Although measuring thigh circumference is simple and cheap, it is not a good measure of local muscle mass.44 Alternatives include computed tomography (CT),44 magnetic resonance imaging (MRI),45 and ultrasound,46 particularly for measuring quadriceps size. In COPD, the amount of local MM measured by these techniques has been correlated with parameters as diverse as muscle strength47 and mortality.44 Muscle biopsy is a morphological technique that provides data on the structural and biochemical properties of the muscles,48 but its invasive nature means that use is essentially limited to research studies, even when fine needle microbiopsies are obtained.47

Numerous studies consistently show that obtaining a muscle biopsy from COPD patients is highly useful and provides reliable and comparable inter-individual measurements over time. Evidence: GRADE 1A.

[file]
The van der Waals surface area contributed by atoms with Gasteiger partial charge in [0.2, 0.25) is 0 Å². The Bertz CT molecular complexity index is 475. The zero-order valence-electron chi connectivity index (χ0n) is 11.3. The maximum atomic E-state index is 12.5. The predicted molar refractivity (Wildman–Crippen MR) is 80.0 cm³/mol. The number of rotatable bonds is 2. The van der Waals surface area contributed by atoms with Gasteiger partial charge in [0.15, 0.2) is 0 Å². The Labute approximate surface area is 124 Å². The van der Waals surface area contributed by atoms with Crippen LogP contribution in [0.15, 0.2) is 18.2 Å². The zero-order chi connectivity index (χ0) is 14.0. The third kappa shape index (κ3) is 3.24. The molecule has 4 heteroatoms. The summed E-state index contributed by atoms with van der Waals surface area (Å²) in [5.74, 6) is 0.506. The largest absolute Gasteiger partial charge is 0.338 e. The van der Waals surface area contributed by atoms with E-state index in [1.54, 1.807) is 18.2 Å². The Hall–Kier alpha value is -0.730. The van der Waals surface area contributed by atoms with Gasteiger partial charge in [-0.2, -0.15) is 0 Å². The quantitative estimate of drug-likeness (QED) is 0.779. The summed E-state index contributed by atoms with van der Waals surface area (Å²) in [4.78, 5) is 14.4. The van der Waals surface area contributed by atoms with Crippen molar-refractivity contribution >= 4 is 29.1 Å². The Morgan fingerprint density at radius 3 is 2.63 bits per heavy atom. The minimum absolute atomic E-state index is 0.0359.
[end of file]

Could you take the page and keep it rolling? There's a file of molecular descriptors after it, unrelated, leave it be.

Physical Activity

Physical activity can be measured by questionnaires or, more reliably, by accelerometers that record activities performed by a subject over a prolonged period.49

Exercise Testing

Both the walk test and ergometry are discussed in detail in the specific section of these guidelines.

Electromyography (EMG)

EMG consists of recording the electrical activity of muscles at rest and during both voluntary and externally stimulated contraction50–53 (see below).

The various studies consistently show that physical activity, exercise capacity and electromyography are useful and provide reliable and comparable inter-individual measurements over time. Evidence: GRADE 1A.

Limb Muscle Function TestingVoluntary ManeuversHandgrip Dynamometry

This is a simple measurement, carried out with various types of dynamometers. It is widely used and is recognized as a prognostic factor in COPD.54 Reference values are available for different populations.55,56

Maximal Isometric Contraction of the Quadriceps Femoris (Q-MVC)